Anthems In Eden — The Journey of Folk into Rock

There are a cou­ple of books that trace the devel­op­ment of British folk music from the tra­di­tion­al to the folk-rock era.

The clas­sic is The Elec­tric Muse: The Sto­ry of Folk into Rock by Dave Laing, Karl Dal­las, Robin Denselow and Robert Shel­ton, pub­lished in 1975, writ­ten, inter­est­ing­ly, while it was still hap­pen­ing. Accom­pa­ny­ing the book’s pub­li­ca­tion was a mul­ti-album com­pi­la­tion that did an excel­lent job of pro­vid­ing musi­cal exam­ples to illus­trate the sto­ry. The album ver­sion had sev­er­al incar­na­tions, final­ly end­ing up in the form of no less than two triple-CD sets titled The New Elec­tric Muse I & II, issued by Cas­tle Music in the mid-1990s and now out of print.

More recent is Rob Young’s excel­lent book Elec­tric Eden (2010), which runs from the Vic­to­ri­an era to more or less the present, although the focus is once again on the peri­od between the mid 1960s, when elec­tric folk music start­ed to become pop­u­lar, and the mid 70s when punk threw the baby whole­sale out with the bath­wa­ter. That also spawned a com­pi­la­tion album with the same title.

The name Anthems In Eden was giv­en to a sem­i­nal work by Shirley and Dol­ly Collins. Released in 1969, it con­sists of a sin­gle song cycle cen­ter­ing around the First World War and fea­tures the musi­cians of the Ear­ly Music Con­sort with the late David Munrow. It is now avail­able on CD (if you look hard) paired with the 1976 album Ama­ranth. It’s also the title of anoth­er mul­ti-album folk his­to­ry com­pi­la­tion, also from Cas­tle Music, and this is where the title of today’s pro­gramme orig­i­nates.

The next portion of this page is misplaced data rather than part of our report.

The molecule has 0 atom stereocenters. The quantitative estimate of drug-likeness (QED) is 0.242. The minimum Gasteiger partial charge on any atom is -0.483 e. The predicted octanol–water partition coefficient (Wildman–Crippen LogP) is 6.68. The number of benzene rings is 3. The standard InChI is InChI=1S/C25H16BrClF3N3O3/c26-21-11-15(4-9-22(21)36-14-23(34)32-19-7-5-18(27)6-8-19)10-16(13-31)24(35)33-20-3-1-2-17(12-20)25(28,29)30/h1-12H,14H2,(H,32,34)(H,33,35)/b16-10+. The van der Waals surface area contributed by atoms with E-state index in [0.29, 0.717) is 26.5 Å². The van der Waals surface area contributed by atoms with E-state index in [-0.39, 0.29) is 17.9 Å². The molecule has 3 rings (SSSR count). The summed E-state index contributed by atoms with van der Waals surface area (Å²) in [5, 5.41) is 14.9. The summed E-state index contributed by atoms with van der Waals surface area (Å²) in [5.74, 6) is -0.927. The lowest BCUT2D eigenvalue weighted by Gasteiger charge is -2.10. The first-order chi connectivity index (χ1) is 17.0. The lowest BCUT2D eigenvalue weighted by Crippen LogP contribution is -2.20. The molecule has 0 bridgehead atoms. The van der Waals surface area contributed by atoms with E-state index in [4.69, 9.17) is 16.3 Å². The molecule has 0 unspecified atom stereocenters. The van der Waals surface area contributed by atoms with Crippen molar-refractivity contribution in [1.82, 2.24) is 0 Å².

Togeth­er, these com­pi­la­tions trace a fas­ci­nat­ing musi­cal his­to­ry, and we’ll hear tracks from all of them today, along­side some of the orig­i­nal albums from which tracks were tak­en for the com­pi­la­tions, and many more. Let us take you back to the times when unac­com­pa­nied folk music gained first acoustic instru­ments and ulti­mate­ly elec­tric ones, as we trace the jour­ney of folk into rock in the UK.

Elrik Mer­lin notes: Today’s pro­gramme is ded­i­cat­ed to friend and DW col­league Ais­ling Sin­clair, with­out whom this pro­gramme would have been unlike­ly: lots of best wish­es and hop­ing you get bet­ter very soon.

Today’s pro­gramme is pre­sent­ed by Elrik Mer­lin. You can lis­ten to the pro­gramme in-world now at, or sim­ply click here to start your play­er, if your brows­er is con­fig­ured to do so. Lis­ten­ers in the Unit­ed States are encour­aged to tune in using this link:

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